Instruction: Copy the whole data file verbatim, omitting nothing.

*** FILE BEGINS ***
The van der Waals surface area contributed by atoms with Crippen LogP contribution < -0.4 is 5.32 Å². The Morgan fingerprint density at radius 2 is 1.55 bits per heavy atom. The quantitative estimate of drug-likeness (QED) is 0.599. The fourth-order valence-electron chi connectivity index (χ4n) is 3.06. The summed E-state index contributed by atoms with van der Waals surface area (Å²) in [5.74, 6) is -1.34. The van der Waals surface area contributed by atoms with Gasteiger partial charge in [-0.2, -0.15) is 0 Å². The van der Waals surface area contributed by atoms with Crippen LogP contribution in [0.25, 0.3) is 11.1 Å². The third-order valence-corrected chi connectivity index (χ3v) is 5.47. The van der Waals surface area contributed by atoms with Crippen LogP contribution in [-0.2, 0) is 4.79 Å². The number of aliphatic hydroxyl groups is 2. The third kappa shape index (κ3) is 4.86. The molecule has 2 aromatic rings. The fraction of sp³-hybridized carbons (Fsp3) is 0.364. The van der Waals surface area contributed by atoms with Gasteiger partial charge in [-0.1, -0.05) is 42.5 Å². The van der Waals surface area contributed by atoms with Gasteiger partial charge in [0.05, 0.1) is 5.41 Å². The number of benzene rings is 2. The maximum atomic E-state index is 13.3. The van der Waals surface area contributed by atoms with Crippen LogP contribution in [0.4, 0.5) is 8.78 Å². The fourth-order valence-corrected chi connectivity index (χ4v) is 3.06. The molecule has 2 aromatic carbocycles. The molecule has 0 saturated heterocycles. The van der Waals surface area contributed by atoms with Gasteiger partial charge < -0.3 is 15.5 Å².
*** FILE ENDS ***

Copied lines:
The van der Waals surface area contributed by atoms with Crippen LogP contribution < -0.4 is 5.32 Å². The Morgan fingerprint density at radius 2 is 1.55 bits per heavy atom. The quantitative estimate of drug-likeness (QED) is 0.599. The fourth-order valence-electron chi connectivity index (χ4n) is 3.06. The summed E-state index contributed by atoms with van der Waals surface area (Å²) in [5.74, 6) is -1.34. The van der Waals surface area contributed by atoms with Gasteiger partial charge in [-0.2, -0.15) is 0 Å². The van der Waals surface area contributed by atoms with Crippen LogP contribution in [0.25, 0.3) is 11.1 Å². The third-order valence-corrected chi connectivity index (χ3v) is 5.47. The van der Waals surface area contributed by atoms with Crippen LogP contribution in [-0.2, 0) is 4.79 Å². The number of aliphatic hydroxyl groups is 2. The third kappa shape index (κ3) is 4.86. The molecule has 2 aromatic rings. The fraction of sp³-hybridized carbons (Fsp3) is 0.364. The van der Waals surface area contributed by atoms with Gasteiger partial charge in [-0.1, -0.05) is 42.5 Å². The van der Waals surface area contributed by atoms with Gasteiger partial charge in [0.05, 0.1) is 5.41 Å². The number of benzene rings is 2. The maximum atomic E-state index is 13.3. The van der Waals surface area contributed by atoms with Crippen LogP contribution in [0.4, 0.5) is 8.78 Å². The fourth-order valence-corrected chi connectivity index (χ4v) is 3.06. The molecule has 2 aromatic carbocycles. The molecule has 0 saturated heterocycles. The van der Waals surface area contributed by atoms with Gasteiger partial charge < -0.3 is 15.5 Å².